The term ‘prophet’ was once reserved for real and genuine change agents, who gave voice to some major injustice, and made the powers that be take notice. Larger than life figures, who inspired whole generations, such as Martin Luther King, or Archbishop Desmond Tutu, might attract the title prophet, whilst religious leaders, such as Jesus and Mohammed, were often bestowed with it by their followers.
But one man’s prophet is another’s minor celebrity, or, over at the Guardian, one’s rather unfunny comedian and occasional actor. Never quite the go to place for serious political opinion on account of its penchant for undergraduate name calling and smearing, the Guardian was not until now an unintentional source of political comedy. Until today, that is, and the marvelously juvenile column in which the hijab wearing columnist Van Badham claimed prophetic status for one Russel Brand.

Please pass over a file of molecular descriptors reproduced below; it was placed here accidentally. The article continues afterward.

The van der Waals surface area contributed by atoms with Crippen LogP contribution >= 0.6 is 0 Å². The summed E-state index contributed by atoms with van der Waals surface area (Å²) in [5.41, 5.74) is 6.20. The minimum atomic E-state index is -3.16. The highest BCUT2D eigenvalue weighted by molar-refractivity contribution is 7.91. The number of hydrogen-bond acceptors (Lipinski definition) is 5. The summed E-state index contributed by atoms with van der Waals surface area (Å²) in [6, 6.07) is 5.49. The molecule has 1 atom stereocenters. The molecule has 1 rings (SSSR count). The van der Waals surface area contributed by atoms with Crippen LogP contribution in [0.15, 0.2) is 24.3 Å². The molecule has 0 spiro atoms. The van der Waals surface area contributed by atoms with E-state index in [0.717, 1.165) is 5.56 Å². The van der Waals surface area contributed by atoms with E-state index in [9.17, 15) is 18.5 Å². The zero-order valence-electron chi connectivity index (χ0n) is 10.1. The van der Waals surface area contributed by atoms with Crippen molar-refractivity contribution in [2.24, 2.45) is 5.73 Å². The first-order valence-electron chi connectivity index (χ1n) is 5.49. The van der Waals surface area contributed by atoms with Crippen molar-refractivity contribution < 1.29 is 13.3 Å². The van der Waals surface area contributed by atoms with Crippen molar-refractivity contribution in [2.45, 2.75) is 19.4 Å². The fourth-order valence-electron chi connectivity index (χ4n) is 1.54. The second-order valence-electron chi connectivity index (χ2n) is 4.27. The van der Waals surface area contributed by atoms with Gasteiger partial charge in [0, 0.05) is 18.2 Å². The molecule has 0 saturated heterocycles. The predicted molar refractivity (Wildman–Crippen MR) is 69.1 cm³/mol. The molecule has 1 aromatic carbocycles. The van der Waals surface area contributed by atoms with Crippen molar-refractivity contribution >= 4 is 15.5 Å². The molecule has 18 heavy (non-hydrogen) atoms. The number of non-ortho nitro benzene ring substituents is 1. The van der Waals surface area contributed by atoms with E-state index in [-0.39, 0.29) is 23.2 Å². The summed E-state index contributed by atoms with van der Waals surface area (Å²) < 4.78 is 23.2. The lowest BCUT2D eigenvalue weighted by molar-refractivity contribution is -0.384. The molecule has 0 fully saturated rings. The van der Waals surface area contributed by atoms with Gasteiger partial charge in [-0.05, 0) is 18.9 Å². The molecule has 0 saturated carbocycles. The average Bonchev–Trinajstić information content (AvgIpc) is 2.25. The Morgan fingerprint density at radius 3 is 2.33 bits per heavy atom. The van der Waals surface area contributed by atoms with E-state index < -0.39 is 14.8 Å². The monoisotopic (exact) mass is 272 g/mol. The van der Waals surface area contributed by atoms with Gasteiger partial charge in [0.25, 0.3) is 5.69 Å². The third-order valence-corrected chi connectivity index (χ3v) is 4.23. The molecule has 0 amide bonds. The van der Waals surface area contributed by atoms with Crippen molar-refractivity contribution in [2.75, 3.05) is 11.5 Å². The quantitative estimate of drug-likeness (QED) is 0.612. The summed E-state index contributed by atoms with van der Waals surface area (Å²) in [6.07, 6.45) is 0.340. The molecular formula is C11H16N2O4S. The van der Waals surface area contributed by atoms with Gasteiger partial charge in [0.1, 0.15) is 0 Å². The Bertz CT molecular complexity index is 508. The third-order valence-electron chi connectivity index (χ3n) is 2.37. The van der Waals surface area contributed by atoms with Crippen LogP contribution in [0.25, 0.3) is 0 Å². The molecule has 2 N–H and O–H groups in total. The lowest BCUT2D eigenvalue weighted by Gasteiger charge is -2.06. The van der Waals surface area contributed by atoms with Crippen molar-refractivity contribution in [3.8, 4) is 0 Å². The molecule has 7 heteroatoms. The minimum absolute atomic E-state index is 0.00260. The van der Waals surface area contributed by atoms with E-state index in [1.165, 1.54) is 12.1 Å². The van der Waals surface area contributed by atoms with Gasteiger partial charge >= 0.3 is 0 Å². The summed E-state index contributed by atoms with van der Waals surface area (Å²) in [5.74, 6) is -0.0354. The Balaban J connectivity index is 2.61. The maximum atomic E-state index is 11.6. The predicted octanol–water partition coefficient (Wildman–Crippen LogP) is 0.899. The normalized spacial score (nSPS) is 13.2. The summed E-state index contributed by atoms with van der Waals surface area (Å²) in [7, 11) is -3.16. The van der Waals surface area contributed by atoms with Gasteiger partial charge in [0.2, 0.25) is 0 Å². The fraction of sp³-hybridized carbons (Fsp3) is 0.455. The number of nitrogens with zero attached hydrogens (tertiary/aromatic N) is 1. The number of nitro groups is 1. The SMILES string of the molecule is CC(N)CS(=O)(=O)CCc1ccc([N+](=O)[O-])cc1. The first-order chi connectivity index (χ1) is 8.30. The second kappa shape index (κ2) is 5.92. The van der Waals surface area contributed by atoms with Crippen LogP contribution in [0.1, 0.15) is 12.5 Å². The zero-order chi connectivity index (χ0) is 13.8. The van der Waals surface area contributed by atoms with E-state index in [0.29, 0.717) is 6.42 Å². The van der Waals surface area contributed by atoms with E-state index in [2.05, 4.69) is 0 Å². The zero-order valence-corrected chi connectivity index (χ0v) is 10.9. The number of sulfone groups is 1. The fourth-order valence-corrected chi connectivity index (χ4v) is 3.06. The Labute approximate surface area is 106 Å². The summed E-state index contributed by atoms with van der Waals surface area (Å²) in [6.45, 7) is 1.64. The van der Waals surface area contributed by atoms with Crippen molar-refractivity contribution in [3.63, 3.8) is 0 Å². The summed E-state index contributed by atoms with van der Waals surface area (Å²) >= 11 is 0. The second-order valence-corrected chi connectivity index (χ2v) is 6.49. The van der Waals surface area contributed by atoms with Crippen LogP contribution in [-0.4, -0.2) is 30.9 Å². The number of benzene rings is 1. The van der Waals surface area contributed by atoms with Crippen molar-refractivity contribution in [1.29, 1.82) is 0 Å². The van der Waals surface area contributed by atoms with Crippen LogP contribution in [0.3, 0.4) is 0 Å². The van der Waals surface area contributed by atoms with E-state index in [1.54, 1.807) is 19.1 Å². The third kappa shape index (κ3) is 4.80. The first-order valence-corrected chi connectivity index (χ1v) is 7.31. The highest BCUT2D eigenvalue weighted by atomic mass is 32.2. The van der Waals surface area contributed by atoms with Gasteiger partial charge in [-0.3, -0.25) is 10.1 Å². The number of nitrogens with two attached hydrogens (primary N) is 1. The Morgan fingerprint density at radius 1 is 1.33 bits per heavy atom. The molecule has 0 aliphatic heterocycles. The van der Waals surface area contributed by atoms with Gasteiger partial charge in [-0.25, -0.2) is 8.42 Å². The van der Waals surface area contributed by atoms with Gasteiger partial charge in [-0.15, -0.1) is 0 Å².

Even the sub editor couldn’t quite go with it, and downgraded Russell to an ‘agent of change’ in the headline. Nonetheless, ‘prophet Brand’ survives, apparently straight faced, in Van’s opinionated prose. Reading this Van piece is a bit like watching one of those serious movies, such as Grease 2 or the appalling American remake of The Wicker Man – they’re not meant to be funny, but they are so laughably bad as to be, well, funny. Funnier than Russel Brand at any rate.